Your going to put new decking on twenty five year old joists?
 

·
Registered
Joined
·
8 Posts
Discussion Starter #4
Yup....they've weathered the storms...and pretty well too for what I can see so far. I'll do some demolition near to the ledger...if I do the job at all...and see how the cut ends fared close to the brickwork.

The age of the wood is one of the problems...those T-nails put in back then have found a happy home and aren't budging easily. The drip side of the joists are just as tough while trying to yank out a couple of 16p nails and a piece of bridging.
 

·
Registered
Joined
·
8 Posts
Discussion Starter #5
DWB - I shouldn't but the coffee is really good.

I'd hate to go on the clock just to clean the joists off and sawing just ain't gonna cut it.<G The petrified PT is going to be tough enough to slam nails back down without have to PING off of a piece of embedded nail that ain't moving...and those side mount decking clips probably won't be the best choice.

I seem to recall a "wonderbar" (not to be confused with wonderbra) that had two models...one notch to pound through a shank...and another style that was just right for this gig...a tear shaped hole in the bar that was extruded out at just the right length from the end so that you could work it into any tight spot....but those must have come and gone years ago. I can't find one new or even in someone's ebay tool pile.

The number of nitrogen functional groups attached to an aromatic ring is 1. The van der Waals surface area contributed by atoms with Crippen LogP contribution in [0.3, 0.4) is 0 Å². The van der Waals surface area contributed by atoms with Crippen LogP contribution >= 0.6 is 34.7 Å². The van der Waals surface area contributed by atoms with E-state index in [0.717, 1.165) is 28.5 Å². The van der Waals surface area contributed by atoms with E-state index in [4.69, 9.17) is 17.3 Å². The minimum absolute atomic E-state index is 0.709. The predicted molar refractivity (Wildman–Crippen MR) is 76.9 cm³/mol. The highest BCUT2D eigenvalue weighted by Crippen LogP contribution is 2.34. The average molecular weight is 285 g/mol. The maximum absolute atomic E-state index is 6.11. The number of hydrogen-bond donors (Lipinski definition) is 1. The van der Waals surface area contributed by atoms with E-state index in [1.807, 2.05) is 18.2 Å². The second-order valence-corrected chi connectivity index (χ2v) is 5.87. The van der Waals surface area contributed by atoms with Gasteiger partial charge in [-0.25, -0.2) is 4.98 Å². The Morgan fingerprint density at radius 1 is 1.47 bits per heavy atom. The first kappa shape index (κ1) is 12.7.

·
Registered
Remodel
Joined
·
28,624 Posts
I'm watching a PT deck that was built in the 60s. Location and detailing are good, so the frame is solid after 50 years. Decking and rails have been replaced a few times.

One of these will get into tight spaces:

http://www.sears.com/crescent-19-in...1x000001&kpid=00930443000&kispla=00930443000P

As for just just ripping them out like stripping a roof, you may be able to use one of the roofing tools that have teeth, but I haven't tried it, and you may have to do a little grinding to get it just right.
 

·
Registered
Joined
·
8 Posts
Discussion Starter #7
I'm watching a PT deck that was built in the 60s. Location and detailing are good, so the frame is solid after 50 years. Decking and rails have been replaced a few times.